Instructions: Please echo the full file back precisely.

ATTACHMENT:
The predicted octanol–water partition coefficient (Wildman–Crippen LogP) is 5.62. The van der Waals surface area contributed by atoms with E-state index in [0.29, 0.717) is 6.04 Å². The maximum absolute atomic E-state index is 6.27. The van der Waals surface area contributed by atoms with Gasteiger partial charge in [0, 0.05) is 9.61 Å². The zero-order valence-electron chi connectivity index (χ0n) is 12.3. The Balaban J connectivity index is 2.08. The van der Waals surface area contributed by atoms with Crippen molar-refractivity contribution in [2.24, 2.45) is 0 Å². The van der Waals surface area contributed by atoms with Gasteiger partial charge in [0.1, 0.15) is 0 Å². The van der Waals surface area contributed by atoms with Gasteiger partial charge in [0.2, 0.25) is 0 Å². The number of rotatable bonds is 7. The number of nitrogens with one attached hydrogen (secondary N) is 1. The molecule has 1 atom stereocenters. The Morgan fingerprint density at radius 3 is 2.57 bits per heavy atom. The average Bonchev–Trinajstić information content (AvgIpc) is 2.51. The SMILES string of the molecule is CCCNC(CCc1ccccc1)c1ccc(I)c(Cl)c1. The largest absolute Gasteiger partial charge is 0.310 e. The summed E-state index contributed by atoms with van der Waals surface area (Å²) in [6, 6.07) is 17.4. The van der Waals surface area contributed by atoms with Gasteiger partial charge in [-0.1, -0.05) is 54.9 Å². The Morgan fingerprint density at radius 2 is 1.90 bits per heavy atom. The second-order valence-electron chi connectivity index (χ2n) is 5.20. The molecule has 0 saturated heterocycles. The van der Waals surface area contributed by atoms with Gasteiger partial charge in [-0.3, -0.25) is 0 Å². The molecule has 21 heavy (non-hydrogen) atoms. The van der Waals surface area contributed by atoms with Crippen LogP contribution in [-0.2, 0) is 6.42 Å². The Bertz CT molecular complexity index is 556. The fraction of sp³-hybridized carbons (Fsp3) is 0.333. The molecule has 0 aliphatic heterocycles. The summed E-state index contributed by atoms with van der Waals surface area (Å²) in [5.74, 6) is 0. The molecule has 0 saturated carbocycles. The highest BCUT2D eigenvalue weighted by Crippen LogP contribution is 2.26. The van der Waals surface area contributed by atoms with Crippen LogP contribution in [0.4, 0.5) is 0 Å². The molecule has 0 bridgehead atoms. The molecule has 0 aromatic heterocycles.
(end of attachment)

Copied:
The predicted octanol–water partition coefficient (Wildman–Crippen LogP) is 5.62. The van der Waals surface area contributed by atoms with E-state index in [0.29, 0.717) is 6.04 Å². The maximum absolute atomic E-state index is 6.27. The van der Waals surface area contributed by atoms with Gasteiger partial charge in [0, 0.05) is 9.61 Å². The zero-order valence-electron chi connectivity index (χ0n) is 12.3. The Balaban J connectivity index is 2.08. The van der Waals surface area contributed by atoms with Crippen molar-refractivity contribution in [2.24, 2.45) is 0 Å². The van der Waals surface area contributed by atoms with Gasteiger partial charge in [0.1, 0.15) is 0 Å². The van der Waals surface area contributed by atoms with Gasteiger partial charge in [0.2, 0.25) is 0 Å². The number of rotatable bonds is 7. The number of nitrogens with one attached hydrogen (secondary N) is 1. The molecule has 1 atom stereocenters. The Morgan fingerprint density at radius 3 is 2.57 bits per heavy atom. The average Bonchev–Trinajstić information content (AvgIpc) is 2.51. The SMILES string of the molecule is CCCNC(CCc1ccccc1)c1ccc(I)c(Cl)c1. The largest absolute Gasteiger partial charge is 0.310 e. The summed E-state index contributed by atoms with van der Waals surface area (Å²) in [6, 6.07) is 17.4. The van der Waals surface area contributed by atoms with Gasteiger partial charge in [-0.1, -0.05) is 54.9 Å². The Morgan fingerprint density at radius 2 is 1.90 bits per heavy atom. The second-order valence-electron chi connectivity index (χ2n) is 5.20. The molecule has 0 saturated heterocycles. The van der Waals surface area contributed by atoms with Gasteiger partial charge in [-0.3, -0.25) is 0 Å². The molecule has 21 heavy (non-hydrogen) atoms. The van der Waals surface area contributed by atoms with Crippen LogP contribution in [-0.2, 0) is 6.42 Å². The Bertz CT molecular complexity index is 556. The fraction of sp³-hybridized carbons (Fsp3) is 0.333. The molecule has 0 aliphatic heterocycles. The summed E-state index contributed by atoms with van der Waals surface area (Å²) in [5.74, 6) is 0. The molecule has 0 saturated carbocycles. The highest BCUT2D eigenvalue weighted by Crippen LogP contribution is 2.26. The van der Waals surface area contributed by atoms with Crippen LogP contribution in [0.4, 0.5) is 0 Å². The molecule has 0 bridgehead atoms. The molecule has 0 aromatic heterocycles.